Posted in: Disc Reviews by Brent Lorentson on February 25th, 2013
The story about Finn, the human, and Jake, the Dog is something I’ve managed to come into without any knowledge of what is going on. It’s not as though there is a complex plot built around the characters but I’m somewhat at a loss why the 12-13yrold boy lives with his talking dog with no parental unit to be seen. I know it’s a cartoon and considering this takes place in the land of Ooo, hoping to find a plot thread that follows any real world logic is asking a bit much.
In this DVD release from Cartoon Network, there is a collection of 16 episodes that follow Finn and Jake as they partake in adventures in the land of Ooo. With only a few recurring characters, one I enjoyed seeing the most is the Ice King. Though he may be viewed as a villain, all he claims to really want is to be friends with Finn and Jake. In a way I find this character the more creative decision the animated series presents because despite the Ice Kings actions, it does play out as though Finn and Jake are the oblivious villains. An example of the Kings actions is he uses a freezing potion to spend time with Finn and Jake and tries to force them to bond and become his friend.
But the Ice King is not the only danger in the land of Ooo. Every episode brings a new adventure whether we have our two heroes trying to discover the identity of a ghostly princess, or being sent on a mission to deliver special tarts to prevent the death of Princess Bubblegum. (Yes there is a character named Bubblegum). But it’s not just that she is a princess, she just so happens to be the girl Finn has a massive crush on and will do just about anything for her, This also is another reason why Finn and the Ice King don’t get along because the Ice King also shares the same affection for the Princess…I find this slightly disturbing since the Ice King is an older man and Bubblegum is a teenager.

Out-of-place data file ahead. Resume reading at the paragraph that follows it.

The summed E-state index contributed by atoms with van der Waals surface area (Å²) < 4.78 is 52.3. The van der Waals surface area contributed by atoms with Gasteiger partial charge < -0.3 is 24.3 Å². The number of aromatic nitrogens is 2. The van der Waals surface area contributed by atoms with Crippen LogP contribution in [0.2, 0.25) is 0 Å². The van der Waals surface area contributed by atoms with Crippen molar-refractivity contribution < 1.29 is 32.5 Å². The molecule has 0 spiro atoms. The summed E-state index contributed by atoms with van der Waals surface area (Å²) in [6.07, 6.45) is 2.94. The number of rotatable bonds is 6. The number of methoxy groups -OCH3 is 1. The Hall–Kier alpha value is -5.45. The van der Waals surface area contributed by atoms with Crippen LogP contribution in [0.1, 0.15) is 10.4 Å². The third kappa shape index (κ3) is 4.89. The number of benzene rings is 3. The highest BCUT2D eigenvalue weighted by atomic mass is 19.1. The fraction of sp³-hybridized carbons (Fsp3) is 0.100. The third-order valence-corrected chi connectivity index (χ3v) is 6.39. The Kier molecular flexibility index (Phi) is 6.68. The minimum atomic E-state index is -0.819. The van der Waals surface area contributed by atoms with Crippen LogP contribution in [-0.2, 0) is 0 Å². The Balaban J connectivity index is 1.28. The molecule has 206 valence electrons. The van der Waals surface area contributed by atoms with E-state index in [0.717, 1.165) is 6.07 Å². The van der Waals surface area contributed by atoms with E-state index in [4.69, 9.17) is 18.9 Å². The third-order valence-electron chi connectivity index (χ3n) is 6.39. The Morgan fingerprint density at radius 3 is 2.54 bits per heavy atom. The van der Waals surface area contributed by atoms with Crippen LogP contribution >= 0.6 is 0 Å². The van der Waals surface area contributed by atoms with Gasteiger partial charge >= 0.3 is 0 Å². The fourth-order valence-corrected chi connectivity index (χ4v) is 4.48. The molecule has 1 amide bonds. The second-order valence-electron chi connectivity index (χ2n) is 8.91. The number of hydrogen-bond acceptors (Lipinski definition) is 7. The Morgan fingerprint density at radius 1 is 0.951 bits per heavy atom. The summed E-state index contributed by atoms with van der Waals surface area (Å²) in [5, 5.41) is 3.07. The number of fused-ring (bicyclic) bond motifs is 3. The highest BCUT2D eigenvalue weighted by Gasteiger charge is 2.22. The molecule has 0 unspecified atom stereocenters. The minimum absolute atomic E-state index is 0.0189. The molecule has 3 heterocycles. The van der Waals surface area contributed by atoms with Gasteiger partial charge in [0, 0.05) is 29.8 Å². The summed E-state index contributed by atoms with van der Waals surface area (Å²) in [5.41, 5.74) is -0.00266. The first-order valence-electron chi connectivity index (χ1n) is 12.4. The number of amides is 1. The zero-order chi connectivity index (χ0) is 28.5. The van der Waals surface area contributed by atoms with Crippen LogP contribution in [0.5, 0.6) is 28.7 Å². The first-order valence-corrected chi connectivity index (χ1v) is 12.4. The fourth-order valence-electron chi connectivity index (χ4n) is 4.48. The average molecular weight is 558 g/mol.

The fairytale setting allows for plenty of surreal imagery, but in the episode Death in Bloom the animator’s ramp it up all the more when Finn and Jake venture to the ‘Land of the Dead’. The circumstance of their hell like journey involves them needing to bring a plant back to life that died in their care for the princess. It’s episodes like this where I would recommend keeping this away from kids under the age of 8 simply because all the talk about death and skeletons wanting to take our heroes flesh may be little to intense for the younger viewers.
Even though I appreciate the animation and find the show had some creative stories I found it difficult to really get into this series. I can’t say there was anything that stood out and bothered me, but really with the exception of a couple episodes I found the series a bit unremarkable.
The clever thing I should call attention to concerns the title of Fionna and Cake. What the creators did was simply play the what if scenario where instead of our heroes being a boy and his dog it is about a girl and her cat. This simple approach is a great concept that had me wishing so many other shows gave this a try. It’s this innovation in storytelling that has me feeling perhaps this is only a weaker season and maybe I should give the previous seasons a try before writing the show off altogether.